The second thing that I want to talk about is a starting issue with these vehicles. Sometimes you just barely fueled up your vehicle, you go to start it up and it just doesn't want to start. Let's talk about it. Now, when this happens, more than likely, you're going to probably see a check engine light come on on your dash, and it's going to have a code that comes up saying probably 1450. Essentially what it's going to tell you is you have a problem with this right here. This is called your EVAP purge solenoid, and if this goes bad, you're going to have runnability issues. So, the fixes for this. Of course, you wouldn't want to just replace it right off of the bat. You'd want to test it. You just go ahead and take this off. Take a peek. Make sure you don't see any funny colors. At this point, you would want to take this off as well. The next thing I would want to do would be to take a hose and bring it up to a vacuum gauge because we're going to test for vacuum. Put this right on here. The next thing we're going to want to do would be to actually start up the vehicle and run it. If there's any vacuum present at any point, this proves the purge valve is either stuck open or is getting sucked open by the force of the vacuum present on either side of it. If you didn't have a vacuum gauge at hand, which is understandable, I would just take a hose, something that fits right onto this nice and snug, and then, of course, try to give it a little blow. If you can't force any air through this, that means, obviously, it's not stuck in the open position. Now, assuming that we know that this is good, it held the air, it didn't open up or anything like that, the next thing I would want to do is check my electrical connectors and wires for connectivity and make sure there's no breaks or kinks anywhere.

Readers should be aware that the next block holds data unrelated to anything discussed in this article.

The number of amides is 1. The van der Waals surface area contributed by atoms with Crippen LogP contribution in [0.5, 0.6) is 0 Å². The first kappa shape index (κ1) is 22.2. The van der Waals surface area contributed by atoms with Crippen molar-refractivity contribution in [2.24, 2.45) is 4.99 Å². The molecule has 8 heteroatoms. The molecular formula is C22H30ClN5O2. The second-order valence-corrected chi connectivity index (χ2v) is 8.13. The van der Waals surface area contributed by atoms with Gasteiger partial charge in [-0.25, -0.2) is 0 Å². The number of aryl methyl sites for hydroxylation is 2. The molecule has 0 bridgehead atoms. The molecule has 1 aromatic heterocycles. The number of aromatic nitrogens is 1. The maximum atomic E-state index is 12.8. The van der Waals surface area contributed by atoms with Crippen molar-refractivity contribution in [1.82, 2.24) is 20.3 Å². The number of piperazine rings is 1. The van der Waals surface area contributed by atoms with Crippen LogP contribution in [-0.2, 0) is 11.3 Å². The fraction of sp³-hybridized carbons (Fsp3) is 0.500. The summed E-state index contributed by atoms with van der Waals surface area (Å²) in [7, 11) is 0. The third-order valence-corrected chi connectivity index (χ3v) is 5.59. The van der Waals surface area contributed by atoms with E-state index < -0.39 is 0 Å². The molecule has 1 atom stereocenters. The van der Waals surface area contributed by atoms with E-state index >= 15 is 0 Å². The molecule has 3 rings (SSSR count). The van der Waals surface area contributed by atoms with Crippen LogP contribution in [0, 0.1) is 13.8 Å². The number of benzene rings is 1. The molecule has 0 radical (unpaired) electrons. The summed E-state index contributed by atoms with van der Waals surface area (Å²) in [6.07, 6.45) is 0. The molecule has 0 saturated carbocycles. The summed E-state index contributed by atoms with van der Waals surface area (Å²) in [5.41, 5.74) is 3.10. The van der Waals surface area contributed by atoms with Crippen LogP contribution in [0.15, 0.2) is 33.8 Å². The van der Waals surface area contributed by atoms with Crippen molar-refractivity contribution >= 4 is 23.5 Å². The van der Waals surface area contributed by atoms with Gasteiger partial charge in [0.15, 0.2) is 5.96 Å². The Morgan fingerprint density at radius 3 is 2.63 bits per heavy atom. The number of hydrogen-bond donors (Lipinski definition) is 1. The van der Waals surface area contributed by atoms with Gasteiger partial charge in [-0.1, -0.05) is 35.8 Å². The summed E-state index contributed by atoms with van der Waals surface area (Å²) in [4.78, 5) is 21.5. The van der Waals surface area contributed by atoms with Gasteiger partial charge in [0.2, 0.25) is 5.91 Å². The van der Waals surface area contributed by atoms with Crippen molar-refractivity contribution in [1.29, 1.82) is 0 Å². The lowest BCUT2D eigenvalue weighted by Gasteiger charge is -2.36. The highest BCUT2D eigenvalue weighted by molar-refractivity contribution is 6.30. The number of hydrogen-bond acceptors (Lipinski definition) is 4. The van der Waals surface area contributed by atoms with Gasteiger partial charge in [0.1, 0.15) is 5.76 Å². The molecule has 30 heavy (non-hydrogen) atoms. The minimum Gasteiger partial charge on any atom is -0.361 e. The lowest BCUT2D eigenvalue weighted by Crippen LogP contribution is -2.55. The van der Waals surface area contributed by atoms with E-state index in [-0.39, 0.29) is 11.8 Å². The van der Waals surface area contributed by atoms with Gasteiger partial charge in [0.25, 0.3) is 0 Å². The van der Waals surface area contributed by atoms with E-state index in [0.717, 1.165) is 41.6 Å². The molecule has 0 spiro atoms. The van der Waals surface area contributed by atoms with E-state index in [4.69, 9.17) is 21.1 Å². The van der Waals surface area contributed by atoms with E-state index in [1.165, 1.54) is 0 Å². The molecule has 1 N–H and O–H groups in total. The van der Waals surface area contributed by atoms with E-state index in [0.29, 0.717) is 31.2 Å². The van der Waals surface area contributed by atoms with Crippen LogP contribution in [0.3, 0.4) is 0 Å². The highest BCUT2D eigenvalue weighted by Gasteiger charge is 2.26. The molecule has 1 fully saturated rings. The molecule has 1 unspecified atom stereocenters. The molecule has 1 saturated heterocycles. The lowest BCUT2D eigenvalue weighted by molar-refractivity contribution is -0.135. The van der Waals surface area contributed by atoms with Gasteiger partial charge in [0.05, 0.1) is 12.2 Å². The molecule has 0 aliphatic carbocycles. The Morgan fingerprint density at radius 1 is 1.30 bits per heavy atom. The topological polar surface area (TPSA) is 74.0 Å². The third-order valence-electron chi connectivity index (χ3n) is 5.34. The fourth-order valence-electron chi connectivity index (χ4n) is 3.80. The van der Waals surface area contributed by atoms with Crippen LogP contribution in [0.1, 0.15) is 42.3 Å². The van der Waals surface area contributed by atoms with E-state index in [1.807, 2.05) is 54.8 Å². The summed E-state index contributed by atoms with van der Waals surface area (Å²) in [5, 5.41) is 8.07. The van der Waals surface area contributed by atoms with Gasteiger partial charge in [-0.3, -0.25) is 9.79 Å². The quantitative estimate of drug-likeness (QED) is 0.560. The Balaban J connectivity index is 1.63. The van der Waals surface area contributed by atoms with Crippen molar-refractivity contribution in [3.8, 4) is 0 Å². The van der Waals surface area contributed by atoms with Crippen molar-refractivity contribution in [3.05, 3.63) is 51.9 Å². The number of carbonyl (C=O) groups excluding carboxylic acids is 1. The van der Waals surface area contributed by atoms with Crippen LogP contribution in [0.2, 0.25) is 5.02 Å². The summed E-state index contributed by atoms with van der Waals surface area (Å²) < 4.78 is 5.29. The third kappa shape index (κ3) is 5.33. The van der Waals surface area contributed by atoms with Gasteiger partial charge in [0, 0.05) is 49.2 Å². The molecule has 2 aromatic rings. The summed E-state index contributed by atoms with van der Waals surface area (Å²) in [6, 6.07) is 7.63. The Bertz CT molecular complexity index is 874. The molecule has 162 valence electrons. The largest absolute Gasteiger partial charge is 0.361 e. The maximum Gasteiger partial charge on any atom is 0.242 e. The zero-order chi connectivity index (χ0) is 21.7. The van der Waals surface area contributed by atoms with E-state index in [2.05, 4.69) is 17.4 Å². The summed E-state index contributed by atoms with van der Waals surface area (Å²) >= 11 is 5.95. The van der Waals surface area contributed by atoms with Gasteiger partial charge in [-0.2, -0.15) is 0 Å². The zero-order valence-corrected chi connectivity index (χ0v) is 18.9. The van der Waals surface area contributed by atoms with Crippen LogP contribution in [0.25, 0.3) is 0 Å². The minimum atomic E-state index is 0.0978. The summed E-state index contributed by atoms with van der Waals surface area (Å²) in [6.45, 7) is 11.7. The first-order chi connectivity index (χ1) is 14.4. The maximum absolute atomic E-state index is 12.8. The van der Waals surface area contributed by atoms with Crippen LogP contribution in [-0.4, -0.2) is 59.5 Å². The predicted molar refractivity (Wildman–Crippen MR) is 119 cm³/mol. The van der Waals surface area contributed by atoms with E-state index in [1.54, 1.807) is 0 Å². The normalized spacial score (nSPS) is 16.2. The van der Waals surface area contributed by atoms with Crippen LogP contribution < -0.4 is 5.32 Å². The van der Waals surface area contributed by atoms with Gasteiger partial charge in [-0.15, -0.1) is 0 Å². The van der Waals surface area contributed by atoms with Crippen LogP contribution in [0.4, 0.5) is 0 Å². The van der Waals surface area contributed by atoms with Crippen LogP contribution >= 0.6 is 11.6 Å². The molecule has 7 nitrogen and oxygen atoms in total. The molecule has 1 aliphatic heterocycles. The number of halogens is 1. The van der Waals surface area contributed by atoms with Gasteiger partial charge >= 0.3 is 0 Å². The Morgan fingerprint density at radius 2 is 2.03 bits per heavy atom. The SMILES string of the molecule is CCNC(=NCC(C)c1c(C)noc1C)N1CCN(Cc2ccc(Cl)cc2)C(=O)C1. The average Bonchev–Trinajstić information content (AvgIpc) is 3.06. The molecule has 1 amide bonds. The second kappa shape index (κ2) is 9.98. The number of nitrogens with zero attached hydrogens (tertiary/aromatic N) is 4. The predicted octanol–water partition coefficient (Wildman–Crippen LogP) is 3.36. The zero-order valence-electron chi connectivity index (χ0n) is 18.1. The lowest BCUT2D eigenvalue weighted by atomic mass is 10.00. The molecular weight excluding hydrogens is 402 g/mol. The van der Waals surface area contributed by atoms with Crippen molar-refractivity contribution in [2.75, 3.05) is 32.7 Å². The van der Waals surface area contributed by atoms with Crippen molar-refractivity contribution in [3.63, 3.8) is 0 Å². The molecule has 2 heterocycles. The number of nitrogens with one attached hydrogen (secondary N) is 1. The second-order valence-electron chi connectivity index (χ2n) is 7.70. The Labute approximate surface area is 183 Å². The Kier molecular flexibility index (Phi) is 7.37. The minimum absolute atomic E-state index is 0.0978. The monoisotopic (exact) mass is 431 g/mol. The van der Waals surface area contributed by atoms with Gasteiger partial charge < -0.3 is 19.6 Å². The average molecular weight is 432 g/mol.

So, the next thing that I want to talk to you about on these vehicles is it's very common for the dome light and the door ajar light to stay on. Let's get into it. Something that's super annoying about this issue is the fact that you just never know if the door is open or closed. You're driving down the road. You've had the issue for a while. Is my door closed? I don't know because the dome light is still on and the door ajar light is on as well. Let's start talking about why it might happen. Inside the door, you have your latch assembly, and it's actually a pretty big unit inside there, and there's more to see than what you can see right now, but there's actually a switch inside there that essentially knows when this is clicked like that, that means that the door is shut. Well, the switch inside there doesn't communicate the way it should, so the vehicle doesn't necessarily know that it's shut. It's very common in these vehicles for the latches to go bad. So, some of the symptoms that you might notice for this is you're driving down the road and your dome light stays on and your door ajar light is on on your dash. Of course, that's annoying. It's very apparent as well that there's an issue. Maybe you're trying to hit your key fob and you're trying to lock those doors and the doors just don't want to respond, more likely it's because it's not getting communication from one of these door latches, so it's not going to do anything. It's not going to lock all the doors and not the other one, right?